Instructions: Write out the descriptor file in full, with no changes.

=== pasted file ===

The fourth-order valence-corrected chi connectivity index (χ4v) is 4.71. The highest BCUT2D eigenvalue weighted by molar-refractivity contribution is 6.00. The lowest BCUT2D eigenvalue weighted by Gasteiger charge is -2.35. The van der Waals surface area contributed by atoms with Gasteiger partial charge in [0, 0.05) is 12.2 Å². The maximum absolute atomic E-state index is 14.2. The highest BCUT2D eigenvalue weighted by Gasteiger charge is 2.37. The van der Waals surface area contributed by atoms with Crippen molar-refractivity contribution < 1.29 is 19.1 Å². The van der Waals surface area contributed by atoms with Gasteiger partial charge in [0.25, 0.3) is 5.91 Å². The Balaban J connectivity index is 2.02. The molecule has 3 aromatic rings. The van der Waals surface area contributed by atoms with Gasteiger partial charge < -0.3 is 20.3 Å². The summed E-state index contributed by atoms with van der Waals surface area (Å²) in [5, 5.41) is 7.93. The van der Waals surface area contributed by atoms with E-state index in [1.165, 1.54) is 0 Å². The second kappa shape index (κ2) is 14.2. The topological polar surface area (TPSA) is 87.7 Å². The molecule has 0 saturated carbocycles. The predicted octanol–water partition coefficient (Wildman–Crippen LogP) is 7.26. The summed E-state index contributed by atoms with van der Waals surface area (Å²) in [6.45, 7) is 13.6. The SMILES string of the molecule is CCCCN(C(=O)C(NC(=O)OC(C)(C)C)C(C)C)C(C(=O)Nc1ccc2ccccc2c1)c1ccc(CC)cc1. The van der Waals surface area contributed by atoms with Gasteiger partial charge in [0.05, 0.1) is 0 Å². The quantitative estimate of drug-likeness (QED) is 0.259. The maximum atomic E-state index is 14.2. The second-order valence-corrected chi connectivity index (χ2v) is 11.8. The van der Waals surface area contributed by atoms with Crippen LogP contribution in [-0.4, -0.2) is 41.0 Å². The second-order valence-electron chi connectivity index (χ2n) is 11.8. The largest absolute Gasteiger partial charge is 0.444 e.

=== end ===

The fourth-order valence-corrected chi connectivity index (χ4v) is 4.71. The highest BCUT2D eigenvalue weighted by molar-refractivity contribution is 6.00. The lowest BCUT2D eigenvalue weighted by Gasteiger charge is -2.35. The van der Waals surface area contributed by atoms with Gasteiger partial charge in [0, 0.05) is 12.2 Å². The maximum absolute atomic E-state index is 14.2. The highest BCUT2D eigenvalue weighted by Gasteiger charge is 2.37. The van der Waals surface area contributed by atoms with Crippen molar-refractivity contribution < 1.29 is 19.1 Å². The van der Waals surface area contributed by atoms with Gasteiger partial charge in [0.25, 0.3) is 5.91 Å². The Balaban J connectivity index is 2.02. The molecule has 3 aromatic rings. The van der Waals surface area contributed by atoms with Gasteiger partial charge < -0.3 is 20.3 Å². The summed E-state index contributed by atoms with van der Waals surface area (Å²) in [5, 5.41) is 7.93. The van der Waals surface area contributed by atoms with E-state index in [1.165, 1.54) is 0 Å². The second kappa shape index (κ2) is 14.2. The topological polar surface area (TPSA) is 87.7 Å². The molecule has 0 saturated carbocycles. The predicted octanol–water partition coefficient (Wildman–Crippen LogP) is 7.26. The summed E-state index contributed by atoms with van der Waals surface area (Å²) in [6.45, 7) is 13.6. The SMILES string of the molecule is CCCCN(C(=O)C(NC(=O)OC(C)(C)C)C(C)C)C(C(=O)Nc1ccc2ccccc2c1)c1ccc(CC)cc1. The van der Waals surface area contributed by atoms with Gasteiger partial charge in [0.05, 0.1) is 0 Å². The quantitative estimate of drug-likeness (QED) is 0.259. The maximum atomic E-state index is 14.2. The second-order valence-corrected chi connectivity index (χ2v) is 11.8. The van der Waals surface area contributed by atoms with Crippen LogP contribution in [-0.4, -0.2) is 41.0 Å². The second-order valence-electron chi connectivity index (χ2n) is 11.8. The largest absolute Gasteiger partial charge is 0.444 e.